The UK’s construction output is forecast to increase by 5.5% in 2015, but faces challenges for the following two years, according to research from the Construction Products Association.
Dr Noble Francis, the Construction Products Association’s economics director, said that while there had been a slowdown in the general UK housing market, homebuilding had supported wider construction industry growth.
However, he warned that “the most uncertain General Election in more than 40 years”, which is being held next month, is likely to affect the construction sector – with delays predicted for future projects.
Despite the election uncertainty, the Construction Products Association has forecast that next year’s total UK construction output will be £133 (€184 billion), surpassing the pre-recession peak of £130 billion (€180 billion), recorded in 2007.
The Construction Products Association research comes as the latest Office for National Statistics (ONS) figures showed that in February 2015, construction sector output fell by 1.3% compared with February 2014. The results were also 0.9% down in comparison with January 2015.
According to ONS figures, all new construction in February 2015 decreased by 0.6%, with all types of new work reporting decreases for the month, except public new housing and other public works. Infrastructure fell 2.5%, private new housing decreased by 1.6%, the private industrial sector was down 0.9% and private commercial work fell by 0.1%.
However, when comparing the three-month period of December 2014 to February 2015 with the same three months a year earlier, construction output was estimated to have increased by 0.3%. All new work increased by 1.3%, while repair and maintenance decreased by 1.4%.
Dr Francis said the lag between construction contracts and work on the ground meant that construction activity in 2015 probably would not be impacted by the General Election uncertainty, since the majority of work for the year had already been planned.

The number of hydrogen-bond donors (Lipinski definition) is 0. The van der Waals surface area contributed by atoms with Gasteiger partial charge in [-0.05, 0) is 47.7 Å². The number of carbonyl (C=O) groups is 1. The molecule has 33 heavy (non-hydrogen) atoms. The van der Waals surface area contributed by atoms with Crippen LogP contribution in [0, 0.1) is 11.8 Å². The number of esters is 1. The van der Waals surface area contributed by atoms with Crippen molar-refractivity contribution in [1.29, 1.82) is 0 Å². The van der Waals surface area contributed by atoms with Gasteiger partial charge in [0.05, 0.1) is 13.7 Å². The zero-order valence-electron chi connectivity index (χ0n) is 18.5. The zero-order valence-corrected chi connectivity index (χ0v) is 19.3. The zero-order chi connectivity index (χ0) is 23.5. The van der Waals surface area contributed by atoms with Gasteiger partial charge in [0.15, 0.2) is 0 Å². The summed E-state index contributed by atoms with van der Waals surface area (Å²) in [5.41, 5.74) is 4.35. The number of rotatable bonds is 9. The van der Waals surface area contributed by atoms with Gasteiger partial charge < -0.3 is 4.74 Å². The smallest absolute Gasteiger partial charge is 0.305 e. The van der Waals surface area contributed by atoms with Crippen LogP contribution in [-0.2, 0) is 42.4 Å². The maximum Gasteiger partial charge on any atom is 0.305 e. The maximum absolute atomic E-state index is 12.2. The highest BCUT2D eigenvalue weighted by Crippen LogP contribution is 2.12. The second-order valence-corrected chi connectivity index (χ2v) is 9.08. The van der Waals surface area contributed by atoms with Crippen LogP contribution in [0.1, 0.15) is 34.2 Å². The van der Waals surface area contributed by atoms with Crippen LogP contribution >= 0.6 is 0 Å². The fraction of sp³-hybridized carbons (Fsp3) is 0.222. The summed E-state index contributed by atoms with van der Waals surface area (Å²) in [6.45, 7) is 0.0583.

He said, “Instead, we expect a break in private and public investment this year for future projects, which in turn will lead to slower construction growth of 4.0% in 2016 and 3.4% in 2017.”
He said that private house building rose 13.3% in 2014, and was forecast to increase 10% to 142,000 new homes this year.
According to Dr Francis, the commercial construction sector, worth some £22 billion a year (€30 billion), was forecast to rise 6.4% in 2015. He said this was because of work on major tower projects in London, and also large commercial construction schemes in Birmingham and Manchester.
Among the key forecasts from the Construction Products Association were predictions for private house building growth of 5.0% in 2016, and 3.0% in 2017.
Commercial construction is expected to increase 6.4% in 2015, 5.2% in 2016 and 4.4% in 2017. Meanwhile, infrastructure activity is forecast to rise 7.6% in 2015, 9.2% in 2016 and 10.6% in 2017.
The Construction Products Association research comes as a study from the NoPalaver accountancy group has reported a sharp rise in the number of UK construction businesses being set up.
According to its figures, 38,335 new companies started during 2013, recording an annual net increase of 5,445 businesses. This compared to 2012, in which 29,295 firms opened, leading to a net annual loss of 7,030 construction companies.
Overall, Dr Francis added, “The Construction Products Association forecasts construction output surpassing the pre-recession annual peak next year, and expects output in 2018 to be 17.9% higher than in 2014. For this to materialise, however, industry will need to work together with the new government to address the need for greater investment in capacity and skills.”